Appropriation Act / Appropriation Bill / Continuing Resolution / Continuing Appropriations
photo credit: BarelyFitz
Appropriation Act: A statute, under the jurisdiction of the House and Senate Committees on Appropriations, that generally provides legal authority for federal agencies to incur obligations and to make payments out of the Treasury for specified purposes. An appropriation act fulfills the requirement of Article I, Section 9, of the U.S. Constitution, which provides that “no money shall be drawn from the Treasury, but in Consequence of Appropriations made by Law.” Under the rules of both houses, an appropriation act should follow enactment of authorizing legislation.
Major types of appropriation acts are regular, supplemental, deficiency, and continuing. Regular appropriation acts are all appropriation acts that are not supplemental, deficiency, or continuing. Currently, regular annual appropriation acts that provide funding for the continued operation of federal departments, agencies, and various government activities are considered by Congress annually. From time to time, supplemental appropriation acts are also enacted. When action on regular appropriation bills is not completed before the beginning of the fiscal year, a continuing resolution (often referred to simply as “CR”) may be enacted in a bill or joint resolution to provide funding for the affected agencies for the full year, up to a specified date, or until their regular appropriations are enacted. A deficiency appropriation act provides budget authority to cover obligations incurred in excess of available budget authority.
NASA Proposed FY 13 Budget, House Appropriations Committee Hearing, March 21, 2012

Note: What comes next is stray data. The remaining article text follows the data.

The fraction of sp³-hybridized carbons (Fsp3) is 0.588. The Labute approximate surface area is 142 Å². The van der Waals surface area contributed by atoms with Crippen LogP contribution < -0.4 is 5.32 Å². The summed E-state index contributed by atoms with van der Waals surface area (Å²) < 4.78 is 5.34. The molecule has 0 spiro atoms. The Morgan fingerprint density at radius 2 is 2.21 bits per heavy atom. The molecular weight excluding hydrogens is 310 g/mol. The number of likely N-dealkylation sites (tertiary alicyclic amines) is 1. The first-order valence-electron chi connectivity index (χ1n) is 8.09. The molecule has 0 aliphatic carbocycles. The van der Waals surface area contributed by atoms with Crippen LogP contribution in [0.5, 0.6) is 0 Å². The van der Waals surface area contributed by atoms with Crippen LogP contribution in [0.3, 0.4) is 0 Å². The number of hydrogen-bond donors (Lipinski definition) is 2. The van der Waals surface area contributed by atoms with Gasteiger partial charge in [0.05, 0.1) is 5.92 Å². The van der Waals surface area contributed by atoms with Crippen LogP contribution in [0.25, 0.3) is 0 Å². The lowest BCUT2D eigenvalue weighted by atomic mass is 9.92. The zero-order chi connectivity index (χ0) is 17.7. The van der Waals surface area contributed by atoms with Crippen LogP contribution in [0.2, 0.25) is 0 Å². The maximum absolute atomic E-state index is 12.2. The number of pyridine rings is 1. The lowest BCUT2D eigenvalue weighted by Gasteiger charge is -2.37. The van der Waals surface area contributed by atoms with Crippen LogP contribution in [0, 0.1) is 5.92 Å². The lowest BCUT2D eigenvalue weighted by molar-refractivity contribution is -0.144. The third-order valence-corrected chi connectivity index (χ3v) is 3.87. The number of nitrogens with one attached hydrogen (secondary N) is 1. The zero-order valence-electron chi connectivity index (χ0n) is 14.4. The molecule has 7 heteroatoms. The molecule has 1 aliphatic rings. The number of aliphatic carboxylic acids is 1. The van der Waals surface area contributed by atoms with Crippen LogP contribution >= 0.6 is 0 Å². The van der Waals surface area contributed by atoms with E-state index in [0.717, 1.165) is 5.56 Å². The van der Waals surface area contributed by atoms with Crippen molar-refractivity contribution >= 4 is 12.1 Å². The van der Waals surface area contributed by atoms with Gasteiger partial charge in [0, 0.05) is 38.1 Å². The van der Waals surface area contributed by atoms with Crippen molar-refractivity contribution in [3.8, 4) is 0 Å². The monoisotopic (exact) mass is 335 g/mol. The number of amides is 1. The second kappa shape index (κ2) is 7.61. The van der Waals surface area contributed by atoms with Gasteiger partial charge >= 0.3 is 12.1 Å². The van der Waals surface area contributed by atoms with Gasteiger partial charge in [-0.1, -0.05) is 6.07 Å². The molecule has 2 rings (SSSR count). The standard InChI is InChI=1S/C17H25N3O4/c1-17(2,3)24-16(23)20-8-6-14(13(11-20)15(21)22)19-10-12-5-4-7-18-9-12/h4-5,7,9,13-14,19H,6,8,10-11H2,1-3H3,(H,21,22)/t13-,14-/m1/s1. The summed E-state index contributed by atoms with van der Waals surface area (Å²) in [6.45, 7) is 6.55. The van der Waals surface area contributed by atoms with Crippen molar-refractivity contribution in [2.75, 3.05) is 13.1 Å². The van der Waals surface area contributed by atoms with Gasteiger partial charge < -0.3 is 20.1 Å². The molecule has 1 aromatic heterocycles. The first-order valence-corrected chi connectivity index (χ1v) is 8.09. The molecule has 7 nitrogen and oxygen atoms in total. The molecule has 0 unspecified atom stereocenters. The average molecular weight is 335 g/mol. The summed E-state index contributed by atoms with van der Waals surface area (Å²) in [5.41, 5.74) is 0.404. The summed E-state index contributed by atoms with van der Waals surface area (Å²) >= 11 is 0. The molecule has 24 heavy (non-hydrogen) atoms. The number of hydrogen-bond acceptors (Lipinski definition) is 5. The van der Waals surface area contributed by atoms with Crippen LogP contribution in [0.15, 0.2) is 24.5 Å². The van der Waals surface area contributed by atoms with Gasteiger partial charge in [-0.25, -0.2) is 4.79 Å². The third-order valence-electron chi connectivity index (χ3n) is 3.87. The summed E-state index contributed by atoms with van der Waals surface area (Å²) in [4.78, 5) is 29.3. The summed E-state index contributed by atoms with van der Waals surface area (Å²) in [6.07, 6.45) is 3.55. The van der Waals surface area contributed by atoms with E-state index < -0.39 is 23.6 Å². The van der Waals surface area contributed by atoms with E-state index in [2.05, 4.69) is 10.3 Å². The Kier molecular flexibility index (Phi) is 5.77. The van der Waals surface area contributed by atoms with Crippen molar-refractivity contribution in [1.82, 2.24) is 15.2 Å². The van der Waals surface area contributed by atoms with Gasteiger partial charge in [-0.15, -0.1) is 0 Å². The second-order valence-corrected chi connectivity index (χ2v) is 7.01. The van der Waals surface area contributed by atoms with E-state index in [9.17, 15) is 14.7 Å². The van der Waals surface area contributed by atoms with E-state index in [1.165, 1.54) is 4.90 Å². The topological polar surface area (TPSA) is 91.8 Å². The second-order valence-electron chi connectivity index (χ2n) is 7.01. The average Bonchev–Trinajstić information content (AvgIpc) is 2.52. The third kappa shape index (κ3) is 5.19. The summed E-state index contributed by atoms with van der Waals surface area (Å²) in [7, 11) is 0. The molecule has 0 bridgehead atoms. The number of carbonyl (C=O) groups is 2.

By congressional custom, an appropriations bill originates in the House, and it is not supposed to be considered by the full House or Senate until a related measure authorizing the funding is enacted. The latter restriction is often ignored, however. An appropriation bill grants the actual money approved by authorization bills, but not necessarily the full amount permissible under the authorization. The 1985 Gramm-Rudman-Hollings law stipulated that the House pass by June 30 the last regular appropriations bill for the fiscal year starting October 1. (There is no such deadline for the Senate.) However, appropriations often have not been completed until well after the fiscal year begins, requiring a succession of stopgap bills to continue the government’s functions. In addition, much federal spending – about half of all budget authority, notably that for Social Security and interest on the federal debt – does not require annual appropriations; those programs exist under permanent appropriations.
Continuing Resolution / Continuing Appropriations: Legislation in the form of a joint resolution enacted by Congress, when the new fiscal year is about to begin or has begun, to provide budget authority for Federal agencies and programs to continue in operation until the regular appropriations acts are enacted.
The “Status of Appropriations Legislation” can be found on Congress.gov.
David Hawkings’ Whiteboard: Continuing Resolutions